Colorado and other States are considering strategies to protect their legal marijuana industry from potential measures from the White House, after its press secretary, Sean Spencer, suggested that there would be more strict federal regulations regarding marijuana.

The western state is considering a bill that would allow marijuana growers and retailers to reclassify their recreational products to medical cannabis since the Trump administration said it would not restrict cannabis destined for medical purposes. However, this measures might cost hundreds of millions of dollars in tax collections for Colorado.

Sally Vander Veer, president of Medicine Man marijuana dispensary, inside a growing room at their facility in Denver. Image Credit: Bob Pearson for The Boston Globe

“If there is a change in federal law, then I think all of our businesses want to stay in business somehow. They’ve made major investments,” said Sen. Tim Neville, a suburban Denver Republican who sponsored the bill

The Trump Administration is likely to restrict recreational marijuana

Last month, Sean Spencer alarmed the marijuana producers by saying that there would be strict regulations. This sets a new difference between the former and the current administrations since under President Obama mandate most of the legislation on the matter came from each state.

However, the good thing about all of this is that Trump continues to support cannabis for medical purposes. Therefore it doesn’t seem like he is setting a strict federal legislation that would compromise the access to medical marijuana, and this matter will continue to be under the states’ considerations.

On the other hand, access to legal recreational weed might be compromised. Nobody can tell how strict these measures are going to be at the moment. There could be measures to keep minors away from pot and restrictions like prohibiting new states from legalizing recreational marijuana.

Since 1996, more than half of U.S States have legalized medical cannabis, and since 2012 people from eight states have chosen to allow the sale of legal recreational marijuana for adults.

In 1995, only 25 percent of the population were for legalizing weed, today 60 percent of the people would support national legalization, according to a survey by Gallup.

This is similar to the findings of a different poll, conducted by independent Quinnipiac University, which claimed that 59 percent of Americans support national comprehensive marijuana legalization for medical purposes.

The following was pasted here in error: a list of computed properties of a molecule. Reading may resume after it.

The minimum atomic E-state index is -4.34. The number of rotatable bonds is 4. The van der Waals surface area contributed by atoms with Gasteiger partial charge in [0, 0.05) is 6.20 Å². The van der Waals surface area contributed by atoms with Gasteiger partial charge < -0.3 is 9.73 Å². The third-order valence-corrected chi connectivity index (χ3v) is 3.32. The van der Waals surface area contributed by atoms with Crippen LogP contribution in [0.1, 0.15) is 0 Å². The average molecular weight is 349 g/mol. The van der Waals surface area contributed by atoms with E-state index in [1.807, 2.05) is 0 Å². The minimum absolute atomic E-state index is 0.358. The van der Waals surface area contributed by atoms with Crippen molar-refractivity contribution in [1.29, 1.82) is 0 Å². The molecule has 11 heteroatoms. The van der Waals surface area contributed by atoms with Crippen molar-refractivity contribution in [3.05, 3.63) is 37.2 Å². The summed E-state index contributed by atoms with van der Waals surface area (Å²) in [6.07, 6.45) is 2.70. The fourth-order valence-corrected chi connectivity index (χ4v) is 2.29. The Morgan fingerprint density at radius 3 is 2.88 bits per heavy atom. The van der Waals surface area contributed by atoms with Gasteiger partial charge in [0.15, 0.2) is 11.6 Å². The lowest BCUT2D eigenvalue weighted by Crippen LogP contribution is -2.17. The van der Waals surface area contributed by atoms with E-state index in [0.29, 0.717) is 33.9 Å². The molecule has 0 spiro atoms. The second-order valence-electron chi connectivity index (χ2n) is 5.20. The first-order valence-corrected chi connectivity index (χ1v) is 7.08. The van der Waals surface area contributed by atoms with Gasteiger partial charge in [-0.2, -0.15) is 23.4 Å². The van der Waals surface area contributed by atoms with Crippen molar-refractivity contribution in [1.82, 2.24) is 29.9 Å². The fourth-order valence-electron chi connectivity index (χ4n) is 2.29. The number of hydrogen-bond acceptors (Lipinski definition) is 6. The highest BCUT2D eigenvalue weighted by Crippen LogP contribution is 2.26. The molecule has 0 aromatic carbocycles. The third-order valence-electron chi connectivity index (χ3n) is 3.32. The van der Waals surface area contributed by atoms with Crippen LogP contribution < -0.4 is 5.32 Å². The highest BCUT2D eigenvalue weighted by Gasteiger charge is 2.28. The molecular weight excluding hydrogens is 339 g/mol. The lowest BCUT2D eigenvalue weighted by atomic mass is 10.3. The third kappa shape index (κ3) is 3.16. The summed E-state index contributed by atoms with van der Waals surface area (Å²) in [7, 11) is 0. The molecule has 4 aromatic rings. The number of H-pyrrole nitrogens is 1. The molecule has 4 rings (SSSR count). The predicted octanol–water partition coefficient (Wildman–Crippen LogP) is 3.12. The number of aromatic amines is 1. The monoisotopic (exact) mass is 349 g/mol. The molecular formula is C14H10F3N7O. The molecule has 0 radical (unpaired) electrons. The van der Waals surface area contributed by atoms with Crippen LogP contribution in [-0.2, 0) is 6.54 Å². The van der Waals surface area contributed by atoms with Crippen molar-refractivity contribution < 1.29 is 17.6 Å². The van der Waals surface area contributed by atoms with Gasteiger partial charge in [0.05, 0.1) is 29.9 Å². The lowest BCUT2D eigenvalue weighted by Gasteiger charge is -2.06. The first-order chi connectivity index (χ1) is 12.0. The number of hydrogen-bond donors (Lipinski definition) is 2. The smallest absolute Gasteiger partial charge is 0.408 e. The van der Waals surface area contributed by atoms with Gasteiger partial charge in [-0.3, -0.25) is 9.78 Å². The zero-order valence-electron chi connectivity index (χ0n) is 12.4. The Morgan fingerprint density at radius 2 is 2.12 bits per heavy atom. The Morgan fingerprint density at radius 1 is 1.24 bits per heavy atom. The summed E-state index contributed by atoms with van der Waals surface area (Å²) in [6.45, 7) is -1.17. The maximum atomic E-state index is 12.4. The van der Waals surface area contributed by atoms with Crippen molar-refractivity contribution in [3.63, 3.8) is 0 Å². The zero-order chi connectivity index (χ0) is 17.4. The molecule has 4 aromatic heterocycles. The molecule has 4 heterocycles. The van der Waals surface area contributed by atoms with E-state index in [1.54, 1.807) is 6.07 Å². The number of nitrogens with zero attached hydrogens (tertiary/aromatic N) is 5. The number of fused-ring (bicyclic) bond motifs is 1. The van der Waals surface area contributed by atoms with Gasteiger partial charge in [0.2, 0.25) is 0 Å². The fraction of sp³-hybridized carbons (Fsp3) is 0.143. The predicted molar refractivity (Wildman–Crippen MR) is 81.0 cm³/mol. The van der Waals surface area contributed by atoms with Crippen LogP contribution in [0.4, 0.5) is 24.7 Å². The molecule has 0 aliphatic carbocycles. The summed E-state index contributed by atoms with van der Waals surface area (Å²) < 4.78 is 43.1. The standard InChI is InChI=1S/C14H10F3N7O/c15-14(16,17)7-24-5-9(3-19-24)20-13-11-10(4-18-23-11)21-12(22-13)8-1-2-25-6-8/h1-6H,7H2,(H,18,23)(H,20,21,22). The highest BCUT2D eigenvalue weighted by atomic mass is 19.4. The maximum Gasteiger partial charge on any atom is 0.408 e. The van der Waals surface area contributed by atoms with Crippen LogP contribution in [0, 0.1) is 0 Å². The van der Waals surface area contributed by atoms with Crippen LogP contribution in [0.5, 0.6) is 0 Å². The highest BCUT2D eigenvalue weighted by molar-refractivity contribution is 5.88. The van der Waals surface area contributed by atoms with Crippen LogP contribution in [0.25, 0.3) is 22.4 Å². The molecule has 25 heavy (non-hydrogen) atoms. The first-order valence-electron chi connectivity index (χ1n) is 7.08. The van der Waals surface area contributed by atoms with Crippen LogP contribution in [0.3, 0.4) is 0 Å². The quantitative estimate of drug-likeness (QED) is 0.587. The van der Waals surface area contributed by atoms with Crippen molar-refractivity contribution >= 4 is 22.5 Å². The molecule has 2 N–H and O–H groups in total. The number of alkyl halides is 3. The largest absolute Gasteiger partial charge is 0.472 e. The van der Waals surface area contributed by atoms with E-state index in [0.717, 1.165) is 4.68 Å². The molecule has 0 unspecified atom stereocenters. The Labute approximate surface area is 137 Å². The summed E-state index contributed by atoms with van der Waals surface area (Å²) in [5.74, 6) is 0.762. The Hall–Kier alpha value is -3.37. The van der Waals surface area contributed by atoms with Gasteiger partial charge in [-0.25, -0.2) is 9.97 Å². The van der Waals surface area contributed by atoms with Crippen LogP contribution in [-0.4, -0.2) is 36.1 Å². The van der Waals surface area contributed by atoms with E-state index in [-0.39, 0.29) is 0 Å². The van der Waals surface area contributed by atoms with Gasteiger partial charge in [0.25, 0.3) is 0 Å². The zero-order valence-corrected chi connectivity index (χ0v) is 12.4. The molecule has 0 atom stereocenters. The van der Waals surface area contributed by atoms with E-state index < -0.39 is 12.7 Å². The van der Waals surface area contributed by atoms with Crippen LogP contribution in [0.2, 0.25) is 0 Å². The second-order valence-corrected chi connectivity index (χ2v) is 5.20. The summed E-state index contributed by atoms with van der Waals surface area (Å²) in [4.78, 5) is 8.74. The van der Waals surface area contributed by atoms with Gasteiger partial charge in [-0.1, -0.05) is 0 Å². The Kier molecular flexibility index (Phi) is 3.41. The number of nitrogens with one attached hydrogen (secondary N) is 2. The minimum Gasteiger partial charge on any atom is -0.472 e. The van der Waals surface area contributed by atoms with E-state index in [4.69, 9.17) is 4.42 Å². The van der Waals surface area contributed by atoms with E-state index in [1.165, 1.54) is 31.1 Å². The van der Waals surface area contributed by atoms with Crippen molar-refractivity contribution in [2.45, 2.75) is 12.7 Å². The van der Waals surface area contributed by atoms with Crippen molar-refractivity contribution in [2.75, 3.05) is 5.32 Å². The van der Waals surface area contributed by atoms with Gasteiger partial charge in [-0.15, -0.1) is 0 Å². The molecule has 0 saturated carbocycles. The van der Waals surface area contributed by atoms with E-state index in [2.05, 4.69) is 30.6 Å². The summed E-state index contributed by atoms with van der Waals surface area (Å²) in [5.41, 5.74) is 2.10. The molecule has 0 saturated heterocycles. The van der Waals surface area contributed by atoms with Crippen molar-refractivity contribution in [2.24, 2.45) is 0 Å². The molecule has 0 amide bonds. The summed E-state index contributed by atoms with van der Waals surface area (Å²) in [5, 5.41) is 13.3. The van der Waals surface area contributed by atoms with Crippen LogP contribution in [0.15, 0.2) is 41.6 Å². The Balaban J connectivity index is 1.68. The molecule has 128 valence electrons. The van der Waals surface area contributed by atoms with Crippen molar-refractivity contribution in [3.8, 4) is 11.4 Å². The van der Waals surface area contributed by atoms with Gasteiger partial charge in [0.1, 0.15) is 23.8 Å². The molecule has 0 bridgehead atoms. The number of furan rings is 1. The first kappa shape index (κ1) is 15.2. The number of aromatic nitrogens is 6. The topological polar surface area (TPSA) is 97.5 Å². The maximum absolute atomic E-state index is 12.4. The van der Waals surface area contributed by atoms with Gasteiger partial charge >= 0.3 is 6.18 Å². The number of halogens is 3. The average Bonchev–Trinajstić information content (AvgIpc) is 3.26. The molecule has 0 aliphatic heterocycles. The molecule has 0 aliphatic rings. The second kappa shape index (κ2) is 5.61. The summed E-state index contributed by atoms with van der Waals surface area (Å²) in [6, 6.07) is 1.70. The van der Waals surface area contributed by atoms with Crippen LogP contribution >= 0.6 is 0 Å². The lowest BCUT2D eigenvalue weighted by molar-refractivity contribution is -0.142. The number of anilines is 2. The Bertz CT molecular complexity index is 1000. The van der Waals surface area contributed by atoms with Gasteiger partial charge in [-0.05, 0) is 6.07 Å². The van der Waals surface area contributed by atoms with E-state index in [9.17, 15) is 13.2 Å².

At the moment 22 states are left to legalize medical pot, Republicans lead most of them. Practically half of the country hasn’t started popular consultation processes to legalize cannabis.

“It would be very harmful to the state if it reverts back entirely to an underground market,” said Mason Tvert, a spokesman for the Marijuana Policy Project, a pro-legalization activist group.

Measures would cost more than $100 million a year to Colorado

Currently, it is hard to say how many businesses would be affected by the future federal actions. It is questionable to think that because of these changes there is not going to be any recreational marijuana from now on, but the sustainability of the industry might be at risk.

However, to minimize the costs for the weed industry Colorado’s bill would allow about 5000 licensed recreational cannabis growers to reclassify their weed. The measure states that licensed producers can become immediately medical licensees due to a change in local, state or federal law.

This action aims to protect the grower’s inventory in case of changes at a national level. Nevertheless, this could cost about 100 million dollars a year to Colorado, since the taxes on medical pot are smaller that those on recreational weed, 2.9 percent versus 17.9 percent.

Colorado has about 827,000 cannabis plants growing at the moment. More than half of it is destined to recreational purposes. Therefore, it seems pretty clear why legislators want to protect it by allowing producers to switch to the medical pot market.

“It’s a big deal for our taxation system because this money has been coming in and has been set aside for this, that and the other,” said Sen. Lois Court, a Denver Democrat who voted against the bill.

The most affected might be the students since every year $40 million – that come from taxes on recreational pot – are used in Colorado to build schools. As well, the revenues from pot go to police officers training programs and public-education campaigns that warn teens about the consequences of marijuana consumption.

Silverpeak Apothecary, a recreational marijuana dispensary in Colorado. Image credit: Merry Jane

Other states are taking actions to protect marijuana industry

Though Colorado might be the first to be ready to counteract new measures set in the White House on recreational marijuana, in Oregon, there is a pending bill that aims to protect the names and information of recreational marijuana buyers by prohibiting shops to keep an internal record of customers’ data.

Meanwhile, in California, they are discussing a law that would not allow the cooperation of local and state authorities with the federal authorities on investigations regarding cannabis operations that are legal in California.

Some members of the Congress have already talked about blocking the federal action toward marijuana legalization in the states.

Source: Daily News